had been fraudulently passing credit transfer forms without substantiating
cheques, and depositing them into Mahobe's accounts. In this way,
she falsely created credit balances, which were offset by a debit
through inter-bank transactions. Snowy Moshoeshoe had aided and
abetted her lover to squander over R10-million!
Miss Moshoeshoe had first met
Mahobe in 1976, when she was still a schoolgirl writing matric.
He was the first man in her life. Later they became lovers, but
Moshoeshoe remained faithful to him, even after she learnt that
he was a married man with two daughters. So strong was his influence
on her that she tolerated his promises that she would one day be
his legal wife. Immediately after the discovery, Miss Moshoeshoe
was arrested and charged with fraud involving R7,7 million.
At the time, she was earning
R700 a month and living with her family in a municipal house in
Soweto. Two-and-a half months later she was convicted of 129 cases
of fraud and sentenced to 10 years in prison. She did not want to
disappoint him and made transfers whenever he wanted money, she
said. Zola Mahobe, meanwhile, had vanished. At first, the Standard
Bank offered a reward of R10 000 for any information that led to
Mahobe's arrest. This was later increased to R50 000. Nevertheless,
Mahobe remained a fugitive for almost nine months.
He was finally arrested in Gaborone
by the Botswana police (at the request of the South African Police)
and handed over to the South African authorities. In the interim,
both his own and Miss Moshoeshoe's estates had been sequestrated.
His wife, Mrs Siza Mahobe, and his two children, Mondi (9) and Beybey
(2), were destitute after their house had been sold by the bank
in an attempt to recoup its losses.
Zola Mahobe's trial began at
the Johannesburg Regional Court on 8 July 1988. He was charged with
five counts of theft involving R6 037 870 of the R10 315 000 allegedly
taken from the bank. The five charges related to 93 fraudulent transactions
that took place between 3 February 1983 and 9 May, 1987. Mahobe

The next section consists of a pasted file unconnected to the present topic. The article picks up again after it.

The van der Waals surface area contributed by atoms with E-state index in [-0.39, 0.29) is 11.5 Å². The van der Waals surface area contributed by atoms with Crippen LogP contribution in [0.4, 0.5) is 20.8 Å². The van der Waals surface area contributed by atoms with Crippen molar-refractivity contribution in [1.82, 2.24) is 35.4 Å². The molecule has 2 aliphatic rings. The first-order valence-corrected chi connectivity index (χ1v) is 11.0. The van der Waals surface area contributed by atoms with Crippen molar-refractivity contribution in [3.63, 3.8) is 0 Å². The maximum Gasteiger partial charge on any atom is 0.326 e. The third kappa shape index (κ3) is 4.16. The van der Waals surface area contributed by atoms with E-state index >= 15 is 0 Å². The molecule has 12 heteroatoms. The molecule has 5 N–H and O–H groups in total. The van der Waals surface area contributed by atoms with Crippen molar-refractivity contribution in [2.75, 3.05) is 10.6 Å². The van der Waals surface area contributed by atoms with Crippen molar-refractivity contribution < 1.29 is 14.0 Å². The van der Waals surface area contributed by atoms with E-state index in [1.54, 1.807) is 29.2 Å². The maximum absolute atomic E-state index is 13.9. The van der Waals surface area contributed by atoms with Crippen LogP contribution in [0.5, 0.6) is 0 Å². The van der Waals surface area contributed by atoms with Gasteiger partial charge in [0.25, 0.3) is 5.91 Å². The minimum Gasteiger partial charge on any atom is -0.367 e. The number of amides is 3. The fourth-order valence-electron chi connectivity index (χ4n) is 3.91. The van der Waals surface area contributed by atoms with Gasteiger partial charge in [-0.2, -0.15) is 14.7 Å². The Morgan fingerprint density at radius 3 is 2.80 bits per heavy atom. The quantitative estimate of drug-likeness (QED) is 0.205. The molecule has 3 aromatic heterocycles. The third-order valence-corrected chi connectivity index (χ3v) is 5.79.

pleaded not guilty. He claimed that when he withdrew money from
his accounts he did not know that it had been fraudulently deposited
by Miss Moshoeshoe. It was his belief, he maintained, that Miss
Moshoeshoe had received the money from farms and properties sold
in Lesotho by her relatives, headed by King Moshoeshoe.
On 12 January, 1989, the Magistrate,
Mr A.B. Booysens sentenced Zolo Mahobe to a total of 29 years in
prison after finding him guilty on all five counts of theft. Thirteen
years of the sentence were to run concurrently, giving Mahobe an
effective 16 years imprisonment. In his summing-up to a jam-packed
courtroom, Mr Booysens said that Mahobe's claim that he thought
the funds put into his various business bank accounts were a loan
from the Moshoeshoe family as 'false beyond reasonable doubt'. The
magistrate also pointed out that whereas Miss Moshoeshoe had shown
remorse for her actions, Mahobe had pleaded not guilty and shown
no remorse. He also discounted Mahobe's explanation that he had
remained in Botswana for eight months after charges were laid against
him in South Africa because he was 'sick from the shock' as 'far-fetched'.
Despite the court's findings,
a number of Mamelodi Sundowns supporters raged against the sentence
which they claimed was unfair. One supporter maintained that Mahobe
should have been given the opportunity to repay the money. “This
was the harshest sentence I have ever heard of,” he said.
And another claimed that, “the worst he should have been given
was a suspended sentence.” The sentence stood. 'Mr Cool' had
finally been stripped of his title.